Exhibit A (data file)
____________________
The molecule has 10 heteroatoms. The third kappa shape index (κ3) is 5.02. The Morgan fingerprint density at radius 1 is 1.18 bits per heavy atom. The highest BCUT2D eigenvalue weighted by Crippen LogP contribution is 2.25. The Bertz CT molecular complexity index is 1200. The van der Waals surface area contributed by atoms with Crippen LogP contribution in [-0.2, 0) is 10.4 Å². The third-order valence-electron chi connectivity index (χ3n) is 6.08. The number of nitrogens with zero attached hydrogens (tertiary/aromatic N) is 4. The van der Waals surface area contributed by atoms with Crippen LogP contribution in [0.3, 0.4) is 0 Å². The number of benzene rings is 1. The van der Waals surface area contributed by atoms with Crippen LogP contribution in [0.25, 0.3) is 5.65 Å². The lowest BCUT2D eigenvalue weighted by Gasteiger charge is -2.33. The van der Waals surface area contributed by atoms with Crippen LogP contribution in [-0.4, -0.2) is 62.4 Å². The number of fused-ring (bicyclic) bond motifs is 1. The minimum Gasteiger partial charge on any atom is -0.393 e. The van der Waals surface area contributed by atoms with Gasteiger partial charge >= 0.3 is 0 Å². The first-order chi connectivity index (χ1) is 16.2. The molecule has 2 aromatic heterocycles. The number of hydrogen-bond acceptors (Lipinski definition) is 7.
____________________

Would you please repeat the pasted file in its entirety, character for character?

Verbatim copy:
The molecule has 10 heteroatoms. The third kappa shape index (κ3) is 5.02. The Morgan fingerprint density at radius 1 is 1.18 bits per heavy atom. The highest BCUT2D eigenvalue weighted by Crippen LogP contribution is 2.25. The Bertz CT molecular complexity index is 1200. The van der Waals surface area contributed by atoms with Crippen LogP contribution in [-0.2, 0) is 10.4 Å². The third-order valence-electron chi connectivity index (χ3n) is 6.08. The number of nitrogens with zero attached hydrogens (tertiary/aromatic N) is 4. The van der Waals surface area contributed by atoms with Crippen LogP contribution in [0.3, 0.4) is 0 Å². The number of benzene rings is 1. The van der Waals surface area contributed by atoms with Crippen LogP contribution in [0.25, 0.3) is 5.65 Å². The lowest BCUT2D eigenvalue weighted by Gasteiger charge is -2.33. The van der Waals surface area contributed by atoms with Crippen LogP contribution in [-0.4, -0.2) is 62.4 Å². The number of fused-ring (bicyclic) bond motifs is 1. The minimum Gasteiger partial charge on any atom is -0.393 e. The van der Waals surface area contributed by atoms with Gasteiger partial charge >= 0.3 is 0 Å². The first-order chi connectivity index (χ1) is 16.2. The molecule has 2 aromatic heterocycles. The number of hydrogen-bond acceptors (Lipinski definition) is 7.